Tuesday, April 20, 2010

No in any romance language is still NO
So we finally got a solid answer today--it was, "No."

The Vice-Consul called K at home.  It was at that moment that for K all words of Italian ceased to exist and so embarrassingly the Vice-Consul immediately switched to English to deliver the news. No way were we getting a residential visa, but maybe we could start from scratch and try for a self employment visa. It would be much easier, she implied. Yeah, but wasn't that the visa with the full length declaration of independence looking poster at the consulate with a thousand pre-requisites including a whole host of dealings with the Italian Chamber of Commerce.  Much easier, she said, we will help you in any way we can. And then she hung up on K.

So F went out from work and paced up and down 74th St. calling back the Vice-Consul. His choice was to play it as an opportunity and say, "Thank you so much for offering to help us get the self-employment visa! Who should we work with at the Consulate? And can I have their direct line and email please?" The lucky winner at the Consulate is the slightly scary Supervisor from visit number two.

Once F hangs up, his next call is to Faith (seriously), a fashion designer who he had met in his last job doing a charity fashion show to benefit supportive housing. Faith and her sister had lived for years in Firenze and at one point had mentioned their travails with immigration issues. They had ended up setting up a company and employing themselves which seems like a fairly circular process, but if it works, than that is the route we will take.

Monday, April 12, 2010

Help from Unlikely Places
For ten years, F ran New York's largest mobile soup kitchen for the Coalition for the Homeless. Serving as many as a thousand meals every night of the year, the program is staffed by volunteers from every walk of life in NYC. Three of his volunteers were Italians working at the UN, so he wrote to each of them and asked if they might know anyone in government who could help us out.

Francesca P is currently posted to the Democratic Republic of the Congo--officially the deadliest place on earth. Despite this heavy weight (or perhaps as a welcome break from it), she writes right back and says that she knows a former Consul who is now an Ambassador who will make some calls for us.

Piero, our friend who runs Fattoria Colleverde, also has a friend who is the Italian ambassador to a Scandinavian country and she puts in a call for us to the Consulate, as well.

We also reach out to a fellow Park Slope parent who works for the City Council, a member of which gave Tatia a trip to City Hall based on her prize winning essay on environmental friendliness, she puts us in touch with a lovely woman in the new New York Senator's office. From her we get a letter of support that is also put to the attention of the Consulate.

Oh and we're not done. We also find out that the head of the Italian school where F & T are taking classes has a daughter who goes to school with the daughter of the Vice Consul and she puts in a word for us.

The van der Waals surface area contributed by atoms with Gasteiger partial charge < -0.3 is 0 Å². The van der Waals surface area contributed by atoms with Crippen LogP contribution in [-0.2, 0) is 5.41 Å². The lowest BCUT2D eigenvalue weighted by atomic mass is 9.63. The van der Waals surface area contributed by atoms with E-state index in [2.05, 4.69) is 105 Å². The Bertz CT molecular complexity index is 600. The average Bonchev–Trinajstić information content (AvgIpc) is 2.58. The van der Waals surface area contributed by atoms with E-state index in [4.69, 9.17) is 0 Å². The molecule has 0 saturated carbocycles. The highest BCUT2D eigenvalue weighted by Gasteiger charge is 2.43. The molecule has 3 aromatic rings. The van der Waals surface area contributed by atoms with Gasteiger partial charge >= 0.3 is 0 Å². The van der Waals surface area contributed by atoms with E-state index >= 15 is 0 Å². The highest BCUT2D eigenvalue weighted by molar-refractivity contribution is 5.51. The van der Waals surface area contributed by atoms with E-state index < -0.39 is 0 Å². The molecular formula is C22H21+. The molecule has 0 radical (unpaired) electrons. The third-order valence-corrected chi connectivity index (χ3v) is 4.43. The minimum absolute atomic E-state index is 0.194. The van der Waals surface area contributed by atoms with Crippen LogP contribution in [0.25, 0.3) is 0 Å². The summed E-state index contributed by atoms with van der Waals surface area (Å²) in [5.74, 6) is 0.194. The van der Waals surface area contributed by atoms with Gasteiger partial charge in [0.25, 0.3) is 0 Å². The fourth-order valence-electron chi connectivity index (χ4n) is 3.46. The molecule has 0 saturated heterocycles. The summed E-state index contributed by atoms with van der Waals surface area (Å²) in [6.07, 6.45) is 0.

Our close friend Maria Grazia knows another editor at America Oggi and also asks around for us.

We giggle naughtily to think how freaked out they must be at the Consulate by now.

Sunday, April 11, 2010

Even though K is the one who speaks Italian, F is perhaps more inquisitive in poking around in the Italian plumbing. He found a very interesting column in Il Messaggero called I Nuovi Italiani/The New Italians, written by Corrado Giustiniani and then tracked down his email address and wrote to him in appalling Italian.

Corrado was extraordinarily kind and wrote right back and said he would ask around to see if he could be of any help to us. He got back to us within a day, saying that he had talked to somebody in an arts group which is brought to Italy all the time by the Consulate and that it definitely was possible to get that kind of visa.  So, in a way, Corrado is the reason why we didn't give up.  It takes some guts to write about immigrants in a country as conflicted about the issue as Italy.  He even had his daughter write some e-mails back and forth with T replete with emoticons of smiley faces, which is somehow very reassuring.

Saturday, April 10, 2010

Power of the Press
Having attended NYU Social Work School and having worked for the Coalition for the Homeless, where K resorted to putting on different accents to call and re-call the same welfare department employees to get checks for her clients, K picked up a very specific and twisted skill set. Who knew that this skill set would include remembering that two years before at T's Tae Kwon Do studio, she had met an American woman who had married an Italian man, both of whose children were friends of an English transfer classmate of T's? The Italian man had politely offered his assistance if we ever ran into problems getting our visa and he just happened to be the editor of  the America Oggi newspaper. America Oggi happens to be the American branch of La Repubblica which happens to be the journal of choice for the hardened workers of the Italian Consulate of New York as they sip their morning espresso, puff their cigarettes, and go for a 87 mile run to burn off any calories that would prohibit them from fitting into their Dolce & Gabbana size 0 turtlenecks.